22. D. J. McCabe, D. R. Austin, A. Tajalli, S. Weber, I. A. Walmsley, and B. Chatel, “Space-time coupling of shaped ultrafast ultraviolet pulses from an acousto-optic programmable dispersive filter,” J. Opt. Soc. Am. B 28, 58–64 (2011). [CrossRef]
  23. P. Panek and A. Becker, “Dark pulses for resonant two-photon transitions,” Phys. Rev. A 74, 023408 (2006). [CrossRef]
  24. J. K. Ranka, A. L. Gaeta, A. Baltuska, M. S. Pshenichnikov, and D. A. Wiersma, “Autocorrelation measurement of 6 fs pulses based on the two-photon-induced photocurrent in a GaAsP photodiode,” Opt. Lett. 22, 1344–1346 (1997). [CrossRef]
  25. B. Schmidt, M. Hacker, G. Stobrawa, and T. Feurer, “Lab2-a virtual femtosecond laser lab,” http://www.lab2.de .
  26. S. Santran, L. Canioni, L. Sarger, T. Cardinal, and E. Fargin, “Precise and absolute measurements of the complex third-order optical susceptibility,” J. Opt. Soc. Am. B 21, 2180–2190 (2004). [CrossRef]
  27. T. Yasui, Y. Tohno, and T. Araki, “Determination of collagen fiber orientation in human tissue by use of polarization measurement of molecular second-harmonic-generation light,” Appl. Opt. 43, 2861–2867 (2004). [CrossRef]
  28. S. Brasselet, “Polarization-resolved nonlinear microscopy: application to structural molecular and biological imaging,” Adv. Opt. Photon. 3, 205–271 (2011). [CrossRef]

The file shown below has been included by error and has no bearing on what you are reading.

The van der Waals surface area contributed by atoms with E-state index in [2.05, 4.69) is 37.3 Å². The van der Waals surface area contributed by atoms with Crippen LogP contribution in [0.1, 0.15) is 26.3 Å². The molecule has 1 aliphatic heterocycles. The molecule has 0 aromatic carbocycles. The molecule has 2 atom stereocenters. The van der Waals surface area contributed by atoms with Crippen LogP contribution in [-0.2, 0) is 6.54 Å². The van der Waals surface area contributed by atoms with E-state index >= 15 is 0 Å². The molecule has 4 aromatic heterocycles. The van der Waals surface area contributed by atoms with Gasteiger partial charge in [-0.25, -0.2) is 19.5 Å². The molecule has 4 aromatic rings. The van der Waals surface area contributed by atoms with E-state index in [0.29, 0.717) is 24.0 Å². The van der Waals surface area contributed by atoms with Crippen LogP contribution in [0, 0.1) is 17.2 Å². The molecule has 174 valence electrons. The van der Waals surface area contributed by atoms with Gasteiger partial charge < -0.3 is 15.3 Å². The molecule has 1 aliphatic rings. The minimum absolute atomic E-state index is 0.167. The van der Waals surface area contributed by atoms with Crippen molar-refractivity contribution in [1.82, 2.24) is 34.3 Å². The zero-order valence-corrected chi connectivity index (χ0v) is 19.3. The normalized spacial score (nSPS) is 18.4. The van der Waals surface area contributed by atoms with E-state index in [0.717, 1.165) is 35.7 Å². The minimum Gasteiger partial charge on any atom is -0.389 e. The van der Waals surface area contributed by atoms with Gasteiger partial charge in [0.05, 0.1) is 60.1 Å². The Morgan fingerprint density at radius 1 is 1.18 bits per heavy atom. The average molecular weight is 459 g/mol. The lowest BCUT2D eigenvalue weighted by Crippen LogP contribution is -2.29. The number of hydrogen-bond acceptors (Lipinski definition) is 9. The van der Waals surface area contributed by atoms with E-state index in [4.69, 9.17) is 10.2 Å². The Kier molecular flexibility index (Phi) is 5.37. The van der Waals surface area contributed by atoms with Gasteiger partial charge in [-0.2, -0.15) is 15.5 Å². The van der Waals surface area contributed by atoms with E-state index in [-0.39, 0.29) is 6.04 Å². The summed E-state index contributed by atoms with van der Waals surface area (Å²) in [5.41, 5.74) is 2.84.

29. L. Bonacina, Y. Mugnier, F. Courvoisier, R. Le Dantec, J. Extermann, Y. Lambert, V. Boutou, C. Galez, and J.-P. Wolf, “Polar Fe(IO3)3 nanocrystals as local probes for nonlinear microscopy,” Appl. Phys. B 87, 399–403 (2007). [CrossRef]
  30. S. Thomas, A. Malacarne, F. Fresi, L. Potì, A. Bogoni, and J. Azaña, “Programmable fiber-based picosecond optical pulse shaper using time-domain binary phase-only linear filtering,” Opt. Lett. 34, 545–547 (2009). [CrossRef]

Cited By

Alert me when this paper is cited

OSA is able to provide readers links to articles that cite this paper by participating in CrossRef's Cited-By Linking service. CrossRef includes content from more than 3000 publishers and societies. In addition to listing OSA journal articles that cite this paper, citing articles from other participating publishers will also be listed.

« Previous Article  |  Next Article »

OSA is a member of CrossRef.

CrossCheck Deposited